concurrency is a string indicating the concurrency library being used in the measured code. Without this, coverage.py will get incorrect results. Valid strings are “greenlet”, “eventlet”, “gevent”, or “thread” (the default).

analysis(morf)

Like analysis2 but doesn’t return excluded line numbers.

analysis2(morf)

Analyze a module.

morf is a module or a filename. It will be analyzed to determine its coverage statistics. The return value is a 5-tuple:

  • The filename for the module.
  • A list of line numbers of executable statements.
  • A list of line numbers of excluded statements.
  • A list of line numbers of statements not run (missing from execution).
  • A readable formatted string of the missing line numbers.

The analysis uses the source file itself and the current measured coverage data.

annotate(morfs=None, directory=None, ignore_errors=None, omit=None, include=None)

Annotate a list of modules.

Each module in morfs is annotated. The source is written to a new file, named with a ”,cover” suffix, with each line prefixed with a marker to indicate the coverage of the line. Covered lines have “>”, excluded lines have “-”, and missing lines have ”!”.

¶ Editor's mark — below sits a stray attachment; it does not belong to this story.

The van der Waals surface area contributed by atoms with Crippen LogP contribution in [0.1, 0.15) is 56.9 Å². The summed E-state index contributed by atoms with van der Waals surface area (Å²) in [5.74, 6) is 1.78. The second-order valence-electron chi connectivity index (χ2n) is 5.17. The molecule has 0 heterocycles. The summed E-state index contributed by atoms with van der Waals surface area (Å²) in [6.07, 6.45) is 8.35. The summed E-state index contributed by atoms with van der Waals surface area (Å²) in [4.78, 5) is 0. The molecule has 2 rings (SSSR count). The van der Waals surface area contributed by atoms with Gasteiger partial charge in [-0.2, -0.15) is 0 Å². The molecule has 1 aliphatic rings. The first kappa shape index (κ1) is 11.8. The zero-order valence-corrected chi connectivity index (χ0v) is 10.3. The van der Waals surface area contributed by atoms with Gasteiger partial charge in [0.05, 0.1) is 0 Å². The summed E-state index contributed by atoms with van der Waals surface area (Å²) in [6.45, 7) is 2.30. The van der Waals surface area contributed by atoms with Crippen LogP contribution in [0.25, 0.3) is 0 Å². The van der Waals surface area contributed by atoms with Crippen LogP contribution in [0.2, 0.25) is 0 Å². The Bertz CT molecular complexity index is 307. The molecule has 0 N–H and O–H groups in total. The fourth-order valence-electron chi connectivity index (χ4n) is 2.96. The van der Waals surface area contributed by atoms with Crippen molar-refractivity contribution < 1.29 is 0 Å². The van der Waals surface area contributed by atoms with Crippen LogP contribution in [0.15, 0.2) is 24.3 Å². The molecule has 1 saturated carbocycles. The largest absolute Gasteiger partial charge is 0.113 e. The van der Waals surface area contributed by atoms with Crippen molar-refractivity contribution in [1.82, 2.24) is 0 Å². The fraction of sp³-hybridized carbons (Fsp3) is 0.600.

See coverage.report() for other arguments.

clear_exclude(which='exclude')

Clear the exclude list.

combine()

Combine together a number of similarly-named coverage data files.

All coverage data files whose name starts with data_file (from the coverage() constructor) will be read, and combined together into the current measurements.

erase()

Erase previously-collected coverage data.

This removes the in-memory data collected in this session as well as discarding the data file.

exclude(regex, which='exclude')

Exclude source lines from execution consideration.

A number of lists of regular expressions are maintained. Each list selects lines that are treated differently during reporting.

which determines which list is modified. The “exclude” list selects lines that are not considered executable at all. The “partial” list indicates lines with branches that are not taken.

regex is a regular expression. The regex is added to the specified list. If any of the regexes in the list is found in a line, the line is marked for special treatment during reporting.

get_exclude_list(which='exclude')

Return a list of excluded regex patterns.

which indicates which list is desired. See exclude for the lists that are available, and their meaning.

html_report(morfs=None, directory=None, ignore_errors=None, omit=None, include=None, extra_css=None, title=None)

Generate an HTML report.